- Series: Repairman Jack (Book 6)
- Mass Market Paperback: 544 pages
- Publisher: Tor Books; Reprint edition (April 19, 2004)
- Language: English
- ISBN-10: 081255731X
- ISBN-13: 978-0812557312
- Product Dimensions: 1.1 x 1.1 x 1.1 inches
- Shipping Weight: 8.8 ounces
- Average Customer Review: 72 customer reviews
- Amazon Best Sellers Rank: #990,159 in Books (See Top 100 in Books)
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The Haunted Air : Repairman Jack (Repairman Jack) Mass Market Paperback – April 6, 2004
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“F. Paul Wilson is a hot writer, and his hottest, and my favorite, creation is Repairman Jack.” ―Joe R. Lansdale
“Jack is righteous!” ―Andrew Vachss
About the Author
F. Paul Wilson is the New York Times bestselling author of horror, adventure, medical thrillers, science fiction, and virtually everything in between. His books include the Repairman Jack novels, including Ground Zero, The Tomb, and Fatal Error; the Adversary cycle, including The Keep; and a young adult series featuring the teenage Jack. Wilson has won the Prometheus Award, the Bram Stoker Award, the Inkpot Award from the San Diego ComiCon, and the Lifetime Achievement Award of the Horror Writers of America, among other honors. He lives in Wall, New Jersey.
Top customer reviews
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There is an old lady in this book who literally tells Jack and Gia not to go into a house just before something wrong goes wrong -- every time. (The last novel the same thing happened, so this shouldn’t have been a surprise.)
Anyway, long story short, if you ever skip a book, skip this one. Which is a shame because I loved two bothers who are portrayed in the book. They are new and entertaining. Hoping they turn up in some way down the road.
This book doesn't slow down, the pace is eventful and it's a lot of fun watching Jack do his fix-its and seeing how they turn out. Jack is resourceful and the events in the book are not boring. Each book advances the story line and the reader knows the grand finale is going to be worth getting there. I would recommend this book and all the other Repairman Jack books to readers. After reading the THE SOURCE and THE KEEP which are not Repairman Jack books but good stories on their own especially the one that starts it all THE KEEP, I would say that any book by F Paul Wilson is worth reading and who knows you might get lucky and find a copy at the Dollar Store cheap. Then have the bad luck of wanting the other books and breaking your budget to get them. But what a lot of wonderful, enjoyable hours reading some remarkable books. Now, I'm going back to Repairman Jack and turn the page and see what happens.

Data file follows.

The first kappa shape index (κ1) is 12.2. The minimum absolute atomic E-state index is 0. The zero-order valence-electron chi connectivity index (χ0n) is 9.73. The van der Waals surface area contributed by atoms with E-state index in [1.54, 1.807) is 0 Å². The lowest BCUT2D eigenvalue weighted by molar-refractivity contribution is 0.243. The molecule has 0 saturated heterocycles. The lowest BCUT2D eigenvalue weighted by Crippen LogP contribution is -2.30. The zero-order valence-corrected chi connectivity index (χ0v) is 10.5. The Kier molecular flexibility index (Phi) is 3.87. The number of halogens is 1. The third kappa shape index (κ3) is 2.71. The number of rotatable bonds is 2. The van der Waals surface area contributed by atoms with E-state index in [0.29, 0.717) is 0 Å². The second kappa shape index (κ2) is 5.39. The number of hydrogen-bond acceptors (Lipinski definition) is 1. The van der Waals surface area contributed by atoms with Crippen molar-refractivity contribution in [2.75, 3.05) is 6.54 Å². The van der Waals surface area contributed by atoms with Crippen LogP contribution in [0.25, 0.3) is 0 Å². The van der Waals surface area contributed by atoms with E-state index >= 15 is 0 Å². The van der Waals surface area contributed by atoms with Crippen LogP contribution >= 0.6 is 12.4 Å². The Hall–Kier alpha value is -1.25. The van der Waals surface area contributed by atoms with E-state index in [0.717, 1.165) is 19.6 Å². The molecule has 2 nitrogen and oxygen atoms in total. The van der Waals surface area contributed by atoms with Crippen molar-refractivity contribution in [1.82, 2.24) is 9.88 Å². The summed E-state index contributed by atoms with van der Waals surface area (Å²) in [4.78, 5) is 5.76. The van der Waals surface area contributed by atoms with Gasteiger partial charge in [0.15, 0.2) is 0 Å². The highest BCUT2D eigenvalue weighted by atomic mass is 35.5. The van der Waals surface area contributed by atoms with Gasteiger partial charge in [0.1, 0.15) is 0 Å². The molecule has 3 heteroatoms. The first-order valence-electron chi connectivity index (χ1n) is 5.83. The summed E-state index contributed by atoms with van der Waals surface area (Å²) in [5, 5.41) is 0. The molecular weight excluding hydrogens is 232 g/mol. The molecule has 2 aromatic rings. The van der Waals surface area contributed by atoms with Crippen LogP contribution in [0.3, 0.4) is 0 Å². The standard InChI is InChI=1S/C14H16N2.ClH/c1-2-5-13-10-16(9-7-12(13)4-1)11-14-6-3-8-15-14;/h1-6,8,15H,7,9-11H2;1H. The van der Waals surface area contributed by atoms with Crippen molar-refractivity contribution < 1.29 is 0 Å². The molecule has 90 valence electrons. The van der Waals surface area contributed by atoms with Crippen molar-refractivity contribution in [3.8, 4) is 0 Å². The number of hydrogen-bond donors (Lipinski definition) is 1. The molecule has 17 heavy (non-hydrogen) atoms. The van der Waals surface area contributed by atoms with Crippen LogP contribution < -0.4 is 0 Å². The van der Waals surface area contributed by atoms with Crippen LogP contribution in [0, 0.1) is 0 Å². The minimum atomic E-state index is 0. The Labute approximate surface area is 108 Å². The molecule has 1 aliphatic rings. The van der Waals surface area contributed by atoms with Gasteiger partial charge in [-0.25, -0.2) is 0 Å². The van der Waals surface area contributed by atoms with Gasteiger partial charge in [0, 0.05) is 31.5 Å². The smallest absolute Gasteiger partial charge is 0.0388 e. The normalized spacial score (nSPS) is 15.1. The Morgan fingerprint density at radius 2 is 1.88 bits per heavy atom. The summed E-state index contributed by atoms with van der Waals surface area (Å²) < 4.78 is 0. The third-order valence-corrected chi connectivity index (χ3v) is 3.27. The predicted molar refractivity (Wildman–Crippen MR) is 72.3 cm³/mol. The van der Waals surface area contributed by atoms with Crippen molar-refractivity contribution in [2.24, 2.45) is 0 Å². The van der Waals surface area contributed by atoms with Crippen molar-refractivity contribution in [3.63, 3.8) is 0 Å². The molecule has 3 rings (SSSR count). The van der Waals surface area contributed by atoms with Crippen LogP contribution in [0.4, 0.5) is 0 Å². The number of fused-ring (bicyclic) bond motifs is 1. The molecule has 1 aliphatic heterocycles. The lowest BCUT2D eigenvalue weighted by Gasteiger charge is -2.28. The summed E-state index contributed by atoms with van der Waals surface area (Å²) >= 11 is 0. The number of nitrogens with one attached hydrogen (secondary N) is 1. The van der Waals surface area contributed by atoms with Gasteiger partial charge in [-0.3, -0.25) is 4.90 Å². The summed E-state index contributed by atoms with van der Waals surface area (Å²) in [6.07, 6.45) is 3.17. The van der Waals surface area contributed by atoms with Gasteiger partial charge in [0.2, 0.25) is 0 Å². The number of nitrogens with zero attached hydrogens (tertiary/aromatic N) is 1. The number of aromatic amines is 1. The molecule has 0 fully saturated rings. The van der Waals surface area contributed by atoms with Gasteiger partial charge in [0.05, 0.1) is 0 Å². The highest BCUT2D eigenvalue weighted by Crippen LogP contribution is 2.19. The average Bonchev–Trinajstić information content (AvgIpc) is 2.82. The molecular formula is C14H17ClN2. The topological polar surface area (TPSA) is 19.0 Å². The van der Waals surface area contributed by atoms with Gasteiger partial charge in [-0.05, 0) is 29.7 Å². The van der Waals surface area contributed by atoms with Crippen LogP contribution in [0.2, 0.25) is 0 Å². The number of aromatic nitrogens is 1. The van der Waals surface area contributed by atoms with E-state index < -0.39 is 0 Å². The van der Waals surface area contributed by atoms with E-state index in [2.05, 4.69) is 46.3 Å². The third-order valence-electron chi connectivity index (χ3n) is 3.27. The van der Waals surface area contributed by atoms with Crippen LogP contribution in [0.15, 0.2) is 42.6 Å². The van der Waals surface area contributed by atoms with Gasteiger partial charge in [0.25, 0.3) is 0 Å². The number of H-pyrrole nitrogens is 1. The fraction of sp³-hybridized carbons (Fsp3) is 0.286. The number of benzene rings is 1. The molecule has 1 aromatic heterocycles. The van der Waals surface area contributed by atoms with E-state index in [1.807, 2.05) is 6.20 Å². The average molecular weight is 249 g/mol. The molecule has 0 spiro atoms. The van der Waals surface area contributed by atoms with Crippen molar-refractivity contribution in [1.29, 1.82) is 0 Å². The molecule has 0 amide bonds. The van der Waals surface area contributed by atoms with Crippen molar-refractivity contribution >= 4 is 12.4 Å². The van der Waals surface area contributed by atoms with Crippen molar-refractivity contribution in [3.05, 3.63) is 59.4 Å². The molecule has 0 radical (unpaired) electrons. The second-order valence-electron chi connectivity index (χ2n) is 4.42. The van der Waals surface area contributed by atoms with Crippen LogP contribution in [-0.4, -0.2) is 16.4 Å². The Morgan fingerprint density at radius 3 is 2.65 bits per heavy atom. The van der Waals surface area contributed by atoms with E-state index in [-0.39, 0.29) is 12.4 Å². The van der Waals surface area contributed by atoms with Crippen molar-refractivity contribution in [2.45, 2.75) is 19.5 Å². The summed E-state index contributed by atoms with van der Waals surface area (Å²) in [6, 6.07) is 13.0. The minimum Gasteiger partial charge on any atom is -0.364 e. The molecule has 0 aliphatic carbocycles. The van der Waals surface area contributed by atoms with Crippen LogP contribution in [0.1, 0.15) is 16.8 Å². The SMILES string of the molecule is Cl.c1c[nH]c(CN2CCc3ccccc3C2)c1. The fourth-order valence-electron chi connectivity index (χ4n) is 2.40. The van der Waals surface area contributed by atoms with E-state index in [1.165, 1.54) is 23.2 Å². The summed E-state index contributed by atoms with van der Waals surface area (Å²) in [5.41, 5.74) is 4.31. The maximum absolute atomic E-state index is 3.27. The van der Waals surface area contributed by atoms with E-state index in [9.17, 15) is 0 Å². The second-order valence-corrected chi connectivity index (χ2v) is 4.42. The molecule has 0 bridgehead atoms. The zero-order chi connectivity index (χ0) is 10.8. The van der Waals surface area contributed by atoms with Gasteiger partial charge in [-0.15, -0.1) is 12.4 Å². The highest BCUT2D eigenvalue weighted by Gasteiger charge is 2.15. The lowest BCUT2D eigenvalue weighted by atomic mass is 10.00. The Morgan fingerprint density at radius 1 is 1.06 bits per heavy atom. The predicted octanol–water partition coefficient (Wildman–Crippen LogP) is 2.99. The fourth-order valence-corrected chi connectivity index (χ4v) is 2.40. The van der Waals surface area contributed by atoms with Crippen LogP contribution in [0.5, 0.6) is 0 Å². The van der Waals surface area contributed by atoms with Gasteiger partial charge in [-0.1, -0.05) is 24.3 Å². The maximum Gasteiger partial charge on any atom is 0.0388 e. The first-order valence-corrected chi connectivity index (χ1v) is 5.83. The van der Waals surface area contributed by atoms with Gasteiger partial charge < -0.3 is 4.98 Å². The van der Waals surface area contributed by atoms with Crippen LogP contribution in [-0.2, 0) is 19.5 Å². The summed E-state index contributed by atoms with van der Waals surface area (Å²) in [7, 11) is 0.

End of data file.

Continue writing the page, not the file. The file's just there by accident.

The Haunted Air is the sixth novel featuring Jack, a no-last-name sort of guy who exists on the fringes of society and is a last resort for folks who can't get justice through legal means. Jack will assist - for a price - and usually has clever ways of dealing with problems. As the Haunted Air begins, Jack has been dragged to a party by his lover Gia. A normally solitary type (outside of Gia and her daughter Vicky, he has few attachments), Jack hates being in social situations, especially if they include some "artists" whose airy pretenses conflict with Jack's more pragmatic views.
During the party, Jack and Gia are dragged to the home of a pair of psychics to help retrieve a lost item. Jack sees through the psychics immediately (he's experienced with con games), but soon the pair - a couple of young men from the tough streets of Detroit - are coming to Jack for help. The two have been targeted by another so-called psychic who thinks they're invading her territory, and that's just the beginning of their problems: there's something nasty in the basement and its powers are getting stronger.
While Jack deals with the rival psychic, he is also hired to spy on a man who may become violent during the new moon. Jack's task in this case is to keep an eye on the man during the evenings and prevent him from endangering others. As it turns out, the man is completely sane but has a far more sinister agenda than mere acts of violence. And as is often the case in Repairman Jack novels, two seemingly unrelated stories will eventually tie together.
Beyond the tale itself, there are links to other stories in the series (as well as the early Wilson novel, The Keep), so a new reader is best off starting at the beginning. (I had originally started with Gateways (book seven), so I am finally caught up to where I should be.) And not everything will be resolved in the larger stories of Repairman Jack's life. Most notably, Jack and Gia are now expecting a baby, which puts Jack's lack of a legitimate identity in crisis.
Wilson is a consistently good-to-great writer, and The Haunted Air is right at that quality level too. If you've enjoyed other works by him, this one will also please you; if you are new to Wilson, you should read this eventually but start with The Tomb first.